There are short-finned and long-finned varieties of these fish, with the long-finned being in higher demand. Their flowing caudal fins make them look even more beautiful combined with their vibrant hues of color.

How to Take Care of Ryukin Goldfish

With a name like “fancy goldfish,” Ryukins might sound high-maintenance. However, they are one of the easier fancy goldfish species to care for comparatively. They are generally quite hardy and adapt well to a variety of environments.

Ryukin Goldfish in fish tank
Image Credit: Ek Ing, Shutterstock

Tank/Aquarium Size

Providing your fish with the appropriate size of enclosure is essential to their ongoing health and longevity. Suppose you have only a single Ryukin. In that case, you only need a tank that can hold up to 10 gallons as a minimum.

Do note that a tank size between 20 and 30 gallons is much better for your goldfish’s ongoing health, especially since they are very social fish. This range will also allow you to adopt several more later if you wish.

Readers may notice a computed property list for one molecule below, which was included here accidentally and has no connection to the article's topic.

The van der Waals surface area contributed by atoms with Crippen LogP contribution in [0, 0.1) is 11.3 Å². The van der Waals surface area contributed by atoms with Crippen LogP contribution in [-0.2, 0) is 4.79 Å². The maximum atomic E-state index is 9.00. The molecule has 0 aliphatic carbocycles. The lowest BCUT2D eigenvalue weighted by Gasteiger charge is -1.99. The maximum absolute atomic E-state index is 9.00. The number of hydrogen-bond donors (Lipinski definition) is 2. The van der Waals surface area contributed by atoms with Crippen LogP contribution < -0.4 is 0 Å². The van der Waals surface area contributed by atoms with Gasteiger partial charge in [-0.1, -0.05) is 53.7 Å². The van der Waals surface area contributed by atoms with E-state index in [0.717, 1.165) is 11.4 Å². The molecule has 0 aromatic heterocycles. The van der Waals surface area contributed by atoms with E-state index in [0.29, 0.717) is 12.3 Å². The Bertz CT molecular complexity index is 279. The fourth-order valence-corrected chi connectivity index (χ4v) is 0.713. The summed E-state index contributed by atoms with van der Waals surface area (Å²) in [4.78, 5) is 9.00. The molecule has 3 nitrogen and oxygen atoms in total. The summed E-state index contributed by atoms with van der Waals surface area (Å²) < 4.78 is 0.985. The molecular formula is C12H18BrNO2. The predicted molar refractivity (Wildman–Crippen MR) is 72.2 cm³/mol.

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Water Temperature & pH

Just as humans tend to have comfort preferences regarding their surrounding climate, fish do as well.

The Ryukin Goldfish is not a tropical species of fish, as some people might believe. They are a cold-water species and thrive in temperatures that are lower than average. Buying a tank thermometer is handy when adopting one or more of these fish.

The Ryukin Goldfish will be happiest when their water temperature ranges between 64°F to 72°F or 17.8°C to 22°C. Keep the pH of the water neutral, resting between 6.0 to 8.0, typical for most goldfish. Finally, the hardness of their water should be between 5 to 19 degrees of general hardness (dGH).

Ryukin Goldfish
Image By: Ammit Jack, Shutterstock


Although water is the most critical part of any fish’s environment, there are other general requirements to keep them healthy.